No! No! No! The headland speech given recently by Labor leader, Anthony Albanese, was just more of the tired old evidence that he doesn’t get it. His are the economic and political priorities of another time when people still believed resolutely in the worth of neo-liberal economics and unfettered globalisation. It was not the bold speech for a time when the natural environment and ecological systems that sustain all of human activity are collapsing, and global warming threatens not just more and worse storms, droughts, and floods, but also climatic shifts with unpredictable consequences for, inter alia, agriculture, public health, and the viability of existing urban infrastructure.
Jobs, jobs, and more jobs! Secure jobs, new economy jobs, well paid jobs! And growth; he says, ‘Labor is proudly and resolutely pro-growth’. It is not that what he was discussing was not important. It was. Albanese’s desire ‘to lift up our fellow Australians and help us reach our full potential not just as individuals, but as a nation’ is admirable.
However, there is a need now for political leaders to keep two ideas in their minds at once. It’s not a big ask. It is not all about the future. Contemporary citizens are entitled to expect that their leaders will not unnecessarily sacrifice to the benefit of future generations the real and immediate need for their own welfare, well-being, and security to be addressed. It is not just about now. Future citizens also have a right not to have their welfare, well-being, and security sacrificed to satisfy current needs. Yet these two communities are not clearly distinct and overlap.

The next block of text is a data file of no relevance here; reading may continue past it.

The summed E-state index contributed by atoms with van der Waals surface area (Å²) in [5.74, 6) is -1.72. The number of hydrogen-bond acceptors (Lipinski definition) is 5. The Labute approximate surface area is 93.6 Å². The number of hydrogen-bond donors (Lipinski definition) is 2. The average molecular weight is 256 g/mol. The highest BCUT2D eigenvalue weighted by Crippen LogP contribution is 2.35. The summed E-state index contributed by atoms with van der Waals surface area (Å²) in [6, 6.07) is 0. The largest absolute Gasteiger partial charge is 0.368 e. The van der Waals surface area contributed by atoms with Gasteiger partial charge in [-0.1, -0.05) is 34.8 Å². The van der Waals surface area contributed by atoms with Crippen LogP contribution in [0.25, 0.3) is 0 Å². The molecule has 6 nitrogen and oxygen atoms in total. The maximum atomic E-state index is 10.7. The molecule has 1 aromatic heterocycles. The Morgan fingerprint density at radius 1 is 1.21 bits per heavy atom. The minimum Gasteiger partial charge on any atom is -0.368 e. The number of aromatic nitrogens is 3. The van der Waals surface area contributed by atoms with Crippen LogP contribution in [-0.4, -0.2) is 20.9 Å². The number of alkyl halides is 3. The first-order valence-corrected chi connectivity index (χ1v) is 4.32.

New technologies will undoubtedly have transformative social and economic impacts. Judicious and prudent interventions by government are important for reducing accompanying inequality. The deep inequalities and predations generated by the gig economy need to be rectified and with some urgency. Women and men are due economic security and a fair and liveable wage and a reliable social security net that guarantees not simply survival but dignity in adversity. Legislative fixes to labour market inequality and a decent welfare system are warranted.
But to embrace with hubris the past, to invoke Hawke, Keating, Gillard and Rudd, as justification for idea that Labor, or any political party, can ‘shape change in the interests of people’ is delusional. The past will be little guide to the future.
Albanese’s acknowledgement of the climate change as ‘one of the greatest challenges we face today’ feels forced. While it needs to be conceded he was announcing policies, well, more of a vision, related to rebuilding manufacturing and creating jobs, and not global warming, it is short-sighted folly to just focus on a ‘low carbon future’ and Australia’s prospects of becoming ‘an energy exporting superpower’. The argument that because ‘it takes more than 200 tonnes of metallurgical coal to produce one wind turbine’ Australia is justified in continuing to export and mine coal seem a poorly disguised attempt to square the circle of pursuing renewables while pursuing votes in coal mining electorates.